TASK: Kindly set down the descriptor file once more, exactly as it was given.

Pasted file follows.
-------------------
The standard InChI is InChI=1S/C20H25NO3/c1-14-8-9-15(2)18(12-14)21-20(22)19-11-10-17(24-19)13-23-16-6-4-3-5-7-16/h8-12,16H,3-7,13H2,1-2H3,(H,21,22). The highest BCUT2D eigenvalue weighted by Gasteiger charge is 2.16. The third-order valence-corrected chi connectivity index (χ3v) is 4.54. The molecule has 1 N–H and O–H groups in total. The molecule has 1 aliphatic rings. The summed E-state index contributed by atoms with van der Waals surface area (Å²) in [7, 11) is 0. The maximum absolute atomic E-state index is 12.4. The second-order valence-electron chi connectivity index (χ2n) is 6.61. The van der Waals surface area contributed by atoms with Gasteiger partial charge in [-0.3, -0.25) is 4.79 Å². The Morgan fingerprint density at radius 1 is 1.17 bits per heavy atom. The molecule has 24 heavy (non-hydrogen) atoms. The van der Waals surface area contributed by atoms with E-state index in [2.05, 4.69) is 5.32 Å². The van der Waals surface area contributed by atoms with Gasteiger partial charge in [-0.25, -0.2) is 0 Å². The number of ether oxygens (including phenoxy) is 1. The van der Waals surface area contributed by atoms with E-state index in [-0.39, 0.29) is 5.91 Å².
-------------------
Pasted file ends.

The standard InChI is InChI=1S/C20H25NO3/c1-14-8-9-15(2)18(12-14)21-20(22)19-11-10-17(24-19)13-23-16-6-4-3-5-7-16/h8-12,16H,3-7,13H2,1-2H3,(H,21,22). The highest BCUT2D eigenvalue weighted by Gasteiger charge is 2.16. The third-order valence-corrected chi connectivity index (χ3v) is 4.54. The molecule has 1 N–H and O–H groups in total. The molecule has 1 aliphatic rings. The summed E-state index contributed by atoms with van der Waals surface area (Å²) in [7, 11) is 0. The maximum absolute atomic E-state index is 12.4. The second-order valence-electron chi connectivity index (χ2n) is 6.61. The van der Waals surface area contributed by atoms with Gasteiger partial charge in [-0.3, -0.25) is 4.79 Å². The Morgan fingerprint density at radius 1 is 1.17 bits per heavy atom. The molecule has 24 heavy (non-hydrogen) atoms. The van der Waals surface area contributed by atoms with E-state index in [2.05, 4.69) is 5.32 Å². The van der Waals surface area contributed by atoms with Gasteiger partial charge in [-0.25, -0.2) is 0 Å². The number of ether oxygens (including phenoxy) is 1. The van der Waals surface area contributed by atoms with E-state index in [-0.39, 0.29) is 5.91 Å².